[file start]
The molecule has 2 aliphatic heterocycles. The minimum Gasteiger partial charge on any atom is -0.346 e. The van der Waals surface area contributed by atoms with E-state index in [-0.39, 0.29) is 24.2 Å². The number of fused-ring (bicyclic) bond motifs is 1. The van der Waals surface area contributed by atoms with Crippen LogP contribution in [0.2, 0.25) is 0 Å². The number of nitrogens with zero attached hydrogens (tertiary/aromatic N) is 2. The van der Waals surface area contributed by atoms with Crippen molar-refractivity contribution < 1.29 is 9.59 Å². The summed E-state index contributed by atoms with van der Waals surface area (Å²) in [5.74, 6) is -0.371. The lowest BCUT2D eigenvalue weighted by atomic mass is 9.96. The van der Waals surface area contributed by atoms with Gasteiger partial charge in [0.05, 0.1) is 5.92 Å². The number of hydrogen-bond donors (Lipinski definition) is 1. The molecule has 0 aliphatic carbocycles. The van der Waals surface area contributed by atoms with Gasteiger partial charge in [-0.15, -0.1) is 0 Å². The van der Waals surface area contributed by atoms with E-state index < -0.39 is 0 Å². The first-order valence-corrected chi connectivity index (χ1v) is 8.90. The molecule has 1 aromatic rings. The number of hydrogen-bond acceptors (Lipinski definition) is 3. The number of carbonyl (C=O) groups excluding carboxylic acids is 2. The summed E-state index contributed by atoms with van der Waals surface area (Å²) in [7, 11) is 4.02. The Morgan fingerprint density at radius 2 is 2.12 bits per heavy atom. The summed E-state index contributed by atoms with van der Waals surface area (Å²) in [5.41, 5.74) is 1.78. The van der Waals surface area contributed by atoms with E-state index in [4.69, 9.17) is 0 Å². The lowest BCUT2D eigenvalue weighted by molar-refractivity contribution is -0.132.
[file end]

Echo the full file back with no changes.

The molecule has 2 aliphatic heterocycles. The minimum Gasteiger partial charge on any atom is -0.346 e. The van der Waals surface area contributed by atoms with E-state index in [-0.39, 0.29) is 24.2 Å². The number of fused-ring (bicyclic) bond motifs is 1. The van der Waals surface area contributed by atoms with Crippen LogP contribution in [0.2, 0.25) is 0 Å². The number of nitrogens with zero attached hydrogens (tertiary/aromatic N) is 2. The van der Waals surface area contributed by atoms with Crippen molar-refractivity contribution < 1.29 is 9.59 Å². The summed E-state index contributed by atoms with van der Waals surface area (Å²) in [5.74, 6) is -0.371. The lowest BCUT2D eigenvalue weighted by atomic mass is 9.96. The van der Waals surface area contributed by atoms with Gasteiger partial charge in [0.05, 0.1) is 5.92 Å². The number of hydrogen-bond donors (Lipinski definition) is 1. The molecule has 0 aliphatic carbocycles. The van der Waals surface area contributed by atoms with Gasteiger partial charge in [-0.15, -0.1) is 0 Å². The van der Waals surface area contributed by atoms with E-state index < -0.39 is 0 Å². The first-order valence-corrected chi connectivity index (χ1v) is 8.90. The molecule has 1 aromatic rings. The number of hydrogen-bond acceptors (Lipinski definition) is 3. The number of carbonyl (C=O) groups excluding carboxylic acids is 2. The summed E-state index contributed by atoms with van der Waals surface area (Å²) in [7, 11) is 4.02. The Morgan fingerprint density at radius 2 is 2.12 bits per heavy atom. The summed E-state index contributed by atoms with van der Waals surface area (Å²) in [5.41, 5.74) is 1.78. The van der Waals surface area contributed by atoms with E-state index in [4.69, 9.17) is 0 Å². The lowest BCUT2D eigenvalue weighted by molar-refractivity contribution is -0.132.